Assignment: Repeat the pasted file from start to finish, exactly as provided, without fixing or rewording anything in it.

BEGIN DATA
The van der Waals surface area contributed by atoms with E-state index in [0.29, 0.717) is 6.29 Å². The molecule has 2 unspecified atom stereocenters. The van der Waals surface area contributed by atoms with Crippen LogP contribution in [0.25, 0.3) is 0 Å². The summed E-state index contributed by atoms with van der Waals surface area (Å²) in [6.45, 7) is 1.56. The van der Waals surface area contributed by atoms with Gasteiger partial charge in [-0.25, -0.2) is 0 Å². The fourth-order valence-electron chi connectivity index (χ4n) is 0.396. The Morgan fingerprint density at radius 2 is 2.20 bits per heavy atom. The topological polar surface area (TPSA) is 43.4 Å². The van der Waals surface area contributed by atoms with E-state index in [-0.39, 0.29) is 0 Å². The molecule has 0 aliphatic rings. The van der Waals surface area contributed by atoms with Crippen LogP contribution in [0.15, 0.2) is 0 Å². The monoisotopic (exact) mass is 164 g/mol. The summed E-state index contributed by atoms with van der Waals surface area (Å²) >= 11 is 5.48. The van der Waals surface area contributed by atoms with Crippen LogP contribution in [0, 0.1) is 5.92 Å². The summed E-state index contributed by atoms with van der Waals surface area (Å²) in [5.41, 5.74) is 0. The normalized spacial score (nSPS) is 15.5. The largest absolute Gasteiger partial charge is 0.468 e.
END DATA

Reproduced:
The van der Waals surface area contributed by atoms with E-state index in [0.29, 0.717) is 6.29 Å². The molecule has 2 unspecified atom stereocenters. The van der Waals surface area contributed by atoms with Crippen LogP contribution in [0.25, 0.3) is 0 Å². The summed E-state index contributed by atoms with van der Waals surface area (Å²) in [6.45, 7) is 1.56. The van der Waals surface area contributed by atoms with Gasteiger partial charge in [-0.25, -0.2) is 0 Å². The fourth-order valence-electron chi connectivity index (χ4n) is 0.396. The Morgan fingerprint density at radius 2 is 2.20 bits per heavy atom. The topological polar surface area (TPSA) is 43.4 Å². The van der Waals surface area contributed by atoms with E-state index in [-0.39, 0.29) is 0 Å². The molecule has 0 aliphatic rings. The van der Waals surface area contributed by atoms with Crippen LogP contribution in [0.15, 0.2) is 0 Å². The monoisotopic (exact) mass is 164 g/mol. The summed E-state index contributed by atoms with van der Waals surface area (Å²) >= 11 is 5.48. The van der Waals surface area contributed by atoms with Crippen LogP contribution in [0, 0.1) is 5.92 Å². The summed E-state index contributed by atoms with van der Waals surface area (Å²) in [5.41, 5.74) is 0. The normalized spacial score (nSPS) is 15.5. The largest absolute Gasteiger partial charge is 0.468 e.